Using the self-determination theory framework developed by Ryan and Deci (2000), this study explored the facilitation strategies doctoral candidates used to stay on task during the global pandemic. Areas of inquiry included academic progression, dissertation research writing processes and addressing impacts on work, academic studies and persistence. The study used a phenomenological approach of qualitative research design. Ten participants were selected using a convenient sampling method. Three themes emerged from the data that included (1) Balancing work and life quality issues, (2) Mastering academic protocols (3) Developing collective efficacy in scholar development. This study revealed that student dependence on the guidance of the chair and committee is a critical component to individual decision-making regarding program persistence and project completion. Study results affirm the importance of faculty intentionality in providing more support for students during times of crisis.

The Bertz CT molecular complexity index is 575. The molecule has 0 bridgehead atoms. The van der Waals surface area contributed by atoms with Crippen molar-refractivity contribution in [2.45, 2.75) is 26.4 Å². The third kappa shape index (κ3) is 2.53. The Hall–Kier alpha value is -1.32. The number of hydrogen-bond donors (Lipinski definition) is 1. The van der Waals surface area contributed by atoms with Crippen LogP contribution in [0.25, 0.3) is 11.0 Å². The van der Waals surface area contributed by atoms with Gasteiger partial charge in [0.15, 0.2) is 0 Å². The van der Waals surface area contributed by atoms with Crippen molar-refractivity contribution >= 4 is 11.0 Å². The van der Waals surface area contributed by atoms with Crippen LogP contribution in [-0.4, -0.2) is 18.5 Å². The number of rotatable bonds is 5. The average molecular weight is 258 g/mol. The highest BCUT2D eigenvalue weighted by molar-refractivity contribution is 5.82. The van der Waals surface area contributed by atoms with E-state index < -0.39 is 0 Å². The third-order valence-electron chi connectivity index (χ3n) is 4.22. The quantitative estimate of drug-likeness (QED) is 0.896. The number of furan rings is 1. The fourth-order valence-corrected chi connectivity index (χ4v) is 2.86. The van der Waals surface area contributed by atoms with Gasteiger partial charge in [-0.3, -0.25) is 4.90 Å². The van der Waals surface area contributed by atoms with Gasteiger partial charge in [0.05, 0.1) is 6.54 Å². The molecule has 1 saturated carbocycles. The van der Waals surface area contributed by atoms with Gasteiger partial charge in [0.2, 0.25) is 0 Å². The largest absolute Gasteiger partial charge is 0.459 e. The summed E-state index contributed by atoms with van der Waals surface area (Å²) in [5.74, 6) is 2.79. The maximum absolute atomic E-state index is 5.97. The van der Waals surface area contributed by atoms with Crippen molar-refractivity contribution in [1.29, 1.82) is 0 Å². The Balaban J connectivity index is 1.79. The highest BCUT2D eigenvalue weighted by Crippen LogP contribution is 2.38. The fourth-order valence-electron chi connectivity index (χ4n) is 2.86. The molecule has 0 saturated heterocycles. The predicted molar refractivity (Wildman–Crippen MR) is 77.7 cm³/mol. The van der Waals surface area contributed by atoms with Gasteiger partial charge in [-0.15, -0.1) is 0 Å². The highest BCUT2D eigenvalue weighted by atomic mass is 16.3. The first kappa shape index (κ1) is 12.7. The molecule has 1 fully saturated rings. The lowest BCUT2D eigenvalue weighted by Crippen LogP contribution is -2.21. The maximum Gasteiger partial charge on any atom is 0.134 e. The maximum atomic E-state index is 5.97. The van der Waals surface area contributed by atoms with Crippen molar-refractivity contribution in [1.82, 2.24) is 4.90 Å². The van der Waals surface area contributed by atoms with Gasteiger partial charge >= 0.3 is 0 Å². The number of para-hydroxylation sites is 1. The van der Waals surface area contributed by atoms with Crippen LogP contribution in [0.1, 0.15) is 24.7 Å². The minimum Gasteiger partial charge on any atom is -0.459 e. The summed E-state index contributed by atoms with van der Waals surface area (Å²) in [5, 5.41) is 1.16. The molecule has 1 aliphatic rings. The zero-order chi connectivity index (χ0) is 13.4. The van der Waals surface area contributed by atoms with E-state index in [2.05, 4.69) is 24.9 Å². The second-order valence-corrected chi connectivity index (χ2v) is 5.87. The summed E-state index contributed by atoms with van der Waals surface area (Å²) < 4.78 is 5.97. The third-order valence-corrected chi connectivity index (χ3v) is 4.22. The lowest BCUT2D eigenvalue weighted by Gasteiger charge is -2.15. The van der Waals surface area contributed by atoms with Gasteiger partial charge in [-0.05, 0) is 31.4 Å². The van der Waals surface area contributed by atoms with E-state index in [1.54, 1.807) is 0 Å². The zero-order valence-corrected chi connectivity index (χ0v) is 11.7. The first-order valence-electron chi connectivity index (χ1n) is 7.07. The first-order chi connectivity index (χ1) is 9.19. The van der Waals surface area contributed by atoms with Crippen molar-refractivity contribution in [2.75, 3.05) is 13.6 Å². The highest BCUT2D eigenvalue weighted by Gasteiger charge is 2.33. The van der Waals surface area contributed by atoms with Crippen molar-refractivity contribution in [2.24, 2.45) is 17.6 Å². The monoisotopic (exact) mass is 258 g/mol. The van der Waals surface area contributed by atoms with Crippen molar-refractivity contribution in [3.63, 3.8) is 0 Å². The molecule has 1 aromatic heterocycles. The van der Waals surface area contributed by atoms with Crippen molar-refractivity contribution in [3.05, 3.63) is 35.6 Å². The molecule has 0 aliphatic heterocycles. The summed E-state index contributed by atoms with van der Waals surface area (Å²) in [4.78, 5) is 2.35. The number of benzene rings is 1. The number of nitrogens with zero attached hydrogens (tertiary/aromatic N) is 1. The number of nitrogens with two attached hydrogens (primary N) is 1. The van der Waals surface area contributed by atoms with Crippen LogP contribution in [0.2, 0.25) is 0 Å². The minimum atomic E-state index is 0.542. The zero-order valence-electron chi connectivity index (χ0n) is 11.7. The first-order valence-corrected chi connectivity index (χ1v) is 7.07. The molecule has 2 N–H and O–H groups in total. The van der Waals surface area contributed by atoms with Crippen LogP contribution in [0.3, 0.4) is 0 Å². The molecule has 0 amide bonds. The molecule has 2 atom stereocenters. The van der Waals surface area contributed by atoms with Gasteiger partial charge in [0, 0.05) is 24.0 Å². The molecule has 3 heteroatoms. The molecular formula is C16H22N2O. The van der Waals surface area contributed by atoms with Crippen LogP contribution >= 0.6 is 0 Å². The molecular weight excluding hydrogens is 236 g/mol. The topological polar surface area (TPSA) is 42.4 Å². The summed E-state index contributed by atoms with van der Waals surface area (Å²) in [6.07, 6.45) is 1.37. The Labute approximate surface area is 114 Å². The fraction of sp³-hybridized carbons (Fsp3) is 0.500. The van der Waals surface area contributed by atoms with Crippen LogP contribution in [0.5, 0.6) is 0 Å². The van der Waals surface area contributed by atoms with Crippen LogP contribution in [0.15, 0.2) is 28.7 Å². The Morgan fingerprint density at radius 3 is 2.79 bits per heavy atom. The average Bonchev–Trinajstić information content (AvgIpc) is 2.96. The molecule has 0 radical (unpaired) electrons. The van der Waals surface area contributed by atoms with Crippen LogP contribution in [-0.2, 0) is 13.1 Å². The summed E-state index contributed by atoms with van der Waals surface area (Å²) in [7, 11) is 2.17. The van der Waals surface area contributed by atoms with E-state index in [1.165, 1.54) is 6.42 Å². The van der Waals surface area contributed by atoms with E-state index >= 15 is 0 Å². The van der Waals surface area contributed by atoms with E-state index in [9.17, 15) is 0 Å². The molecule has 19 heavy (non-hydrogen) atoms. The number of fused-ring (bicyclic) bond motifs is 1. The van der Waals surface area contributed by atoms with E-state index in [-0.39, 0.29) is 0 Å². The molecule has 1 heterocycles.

Hurt, S., Woods Ways, E., & Holmes, B. (2022). Wait! Don’t Quit! Stay with your Doctoral Program During the Global Pandemic: Lessons Learned from Program Completers. The Journal of Advancing Education Practice, 3(1). https://openriver.winona.edu/jaep/vol3/iss1/2